With over 2.4 million people in prison in the United States, we need to start asking, "What about the kids who have parents in jail".

Incarcerated parents is not a subject that comes up in many social circles. Sure, there are those occasional local news flashes that show a father or mother going to prison, and the saying "don't do the crime if you can't do the time" swirls through our brain. But, what about the kids? 

What happens to them? Where do they go? Do they know why their parent(s) are taken from them? Do they suffer psychological repercussions from their parent's absence? How do they feel when they are shuffled off to live with a relative, put into a state facility, or assigned to a foster home? How do they cope with losing a parent? Can they visit their parent(s)? Can they write to them? Do their parents write back to them? How does parent and child stayed connected? Should they stay connected? How can you encourage a child to talk about their feelings? And, what can we all do to help them cope?

These are all questions I intend to cover in my new "Kids With Parents In Jail" series. For the next six weeks, my blog will discuss the problems children face when their parent(s) are incarcerated. In the mean time, here is some food for thought from The Sentencing Project:
  • In 2007, there were an estimated 1.7 million kids with a parent in prison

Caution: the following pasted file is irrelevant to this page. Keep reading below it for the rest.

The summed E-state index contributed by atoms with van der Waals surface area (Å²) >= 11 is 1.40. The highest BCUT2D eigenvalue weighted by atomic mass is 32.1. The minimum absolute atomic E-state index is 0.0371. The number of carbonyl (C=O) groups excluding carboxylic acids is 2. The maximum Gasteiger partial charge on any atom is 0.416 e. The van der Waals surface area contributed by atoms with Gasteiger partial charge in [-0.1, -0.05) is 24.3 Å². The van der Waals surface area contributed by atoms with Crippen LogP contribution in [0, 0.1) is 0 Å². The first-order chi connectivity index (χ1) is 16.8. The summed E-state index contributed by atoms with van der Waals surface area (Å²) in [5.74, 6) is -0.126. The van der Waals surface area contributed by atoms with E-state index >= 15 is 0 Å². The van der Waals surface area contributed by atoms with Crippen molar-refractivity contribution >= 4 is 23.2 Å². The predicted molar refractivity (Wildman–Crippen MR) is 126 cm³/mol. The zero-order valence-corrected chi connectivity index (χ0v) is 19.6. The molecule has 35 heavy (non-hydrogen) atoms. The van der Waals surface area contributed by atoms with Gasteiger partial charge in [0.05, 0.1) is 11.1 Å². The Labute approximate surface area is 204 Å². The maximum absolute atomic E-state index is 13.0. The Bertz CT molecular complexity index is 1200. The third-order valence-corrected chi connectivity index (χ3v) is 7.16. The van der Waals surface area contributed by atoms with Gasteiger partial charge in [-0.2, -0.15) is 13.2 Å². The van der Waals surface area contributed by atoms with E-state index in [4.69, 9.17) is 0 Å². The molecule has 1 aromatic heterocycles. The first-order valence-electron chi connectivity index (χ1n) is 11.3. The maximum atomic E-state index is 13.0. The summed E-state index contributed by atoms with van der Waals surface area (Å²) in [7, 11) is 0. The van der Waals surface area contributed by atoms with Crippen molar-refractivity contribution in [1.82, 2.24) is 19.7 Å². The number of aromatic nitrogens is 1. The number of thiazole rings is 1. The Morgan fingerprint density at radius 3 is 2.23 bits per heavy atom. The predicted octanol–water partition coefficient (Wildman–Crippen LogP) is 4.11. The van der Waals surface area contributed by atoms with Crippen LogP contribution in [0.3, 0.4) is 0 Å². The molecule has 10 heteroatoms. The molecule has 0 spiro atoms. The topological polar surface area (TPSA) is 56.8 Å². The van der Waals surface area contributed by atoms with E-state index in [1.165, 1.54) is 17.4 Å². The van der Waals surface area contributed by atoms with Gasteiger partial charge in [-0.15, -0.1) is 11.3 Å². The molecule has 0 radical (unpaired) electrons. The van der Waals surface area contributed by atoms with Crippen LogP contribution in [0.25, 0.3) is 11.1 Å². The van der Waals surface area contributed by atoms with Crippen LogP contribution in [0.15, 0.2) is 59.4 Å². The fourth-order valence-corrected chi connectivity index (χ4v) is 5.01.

• From 1991-2007, there was an 80% increase in the number of children with a parent in prison
  • 59% of parents in state prisons and 45% in federal prisons have not had personal visits with their children since their incarceration.
Finally, if you want to read about one kid's experiences or motives for becoming a bully as a result of her parents incarceration, check out Mikki Sadil's new book Cheers, Chocolate, and Other Disasters. Both of the parents of the antagonist, Celine Carroll, are in prison. As a result, she is seeking to ruin the life of the man's daughter who put them in jail. After reading the book, I believe any child who has a parent in jail could become a "Celine" if we fail acknowledge the problems he/she faces. 

Children should never pay for their parents' crimes.

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